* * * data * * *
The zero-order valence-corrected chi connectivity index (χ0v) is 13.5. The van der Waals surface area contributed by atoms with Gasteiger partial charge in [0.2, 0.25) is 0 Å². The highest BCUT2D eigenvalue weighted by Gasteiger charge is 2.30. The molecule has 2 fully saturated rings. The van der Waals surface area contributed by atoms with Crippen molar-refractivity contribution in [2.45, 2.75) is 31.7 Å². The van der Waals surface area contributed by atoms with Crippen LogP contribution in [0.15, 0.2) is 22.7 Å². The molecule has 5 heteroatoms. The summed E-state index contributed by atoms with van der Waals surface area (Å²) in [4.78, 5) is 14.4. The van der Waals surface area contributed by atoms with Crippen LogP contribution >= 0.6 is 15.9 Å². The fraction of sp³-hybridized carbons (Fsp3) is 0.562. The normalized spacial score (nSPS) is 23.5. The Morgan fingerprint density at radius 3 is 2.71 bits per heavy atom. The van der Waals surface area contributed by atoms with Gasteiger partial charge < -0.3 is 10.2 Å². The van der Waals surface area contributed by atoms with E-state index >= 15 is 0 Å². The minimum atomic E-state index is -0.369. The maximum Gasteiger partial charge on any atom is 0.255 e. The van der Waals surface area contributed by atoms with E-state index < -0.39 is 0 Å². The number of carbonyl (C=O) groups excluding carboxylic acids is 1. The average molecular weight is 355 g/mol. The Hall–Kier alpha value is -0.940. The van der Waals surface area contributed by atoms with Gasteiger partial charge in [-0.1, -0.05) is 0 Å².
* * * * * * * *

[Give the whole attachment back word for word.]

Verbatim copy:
The zero-order valence-corrected chi connectivity index (χ0v) is 13.5. The van der Waals surface area contributed by atoms with Gasteiger partial charge in [0.2, 0.25) is 0 Å². The highest BCUT2D eigenvalue weighted by Gasteiger charge is 2.30. The molecule has 2 fully saturated rings. The van der Waals surface area contributed by atoms with Crippen molar-refractivity contribution in [2.45, 2.75) is 31.7 Å². The van der Waals surface area contributed by atoms with Crippen LogP contribution in [0.15, 0.2) is 22.7 Å². The molecule has 5 heteroatoms. The summed E-state index contributed by atoms with van der Waals surface area (Å²) in [4.78, 5) is 14.4. The van der Waals surface area contributed by atoms with Crippen LogP contribution >= 0.6 is 15.9 Å². The fraction of sp³-hybridized carbons (Fsp3) is 0.562. The normalized spacial score (nSPS) is 23.5. The Morgan fingerprint density at radius 3 is 2.71 bits per heavy atom. The van der Waals surface area contributed by atoms with Gasteiger partial charge < -0.3 is 10.2 Å². The van der Waals surface area contributed by atoms with E-state index >= 15 is 0 Å². The minimum atomic E-state index is -0.369. The maximum Gasteiger partial charge on any atom is 0.255 e. The van der Waals surface area contributed by atoms with E-state index < -0.39 is 0 Å². The number of carbonyl (C=O) groups excluding carboxylic acids is 1. The average molecular weight is 355 g/mol. The Hall–Kier alpha value is -0.940. The van der Waals surface area contributed by atoms with Gasteiger partial charge in [-0.1, -0.05) is 0 Å².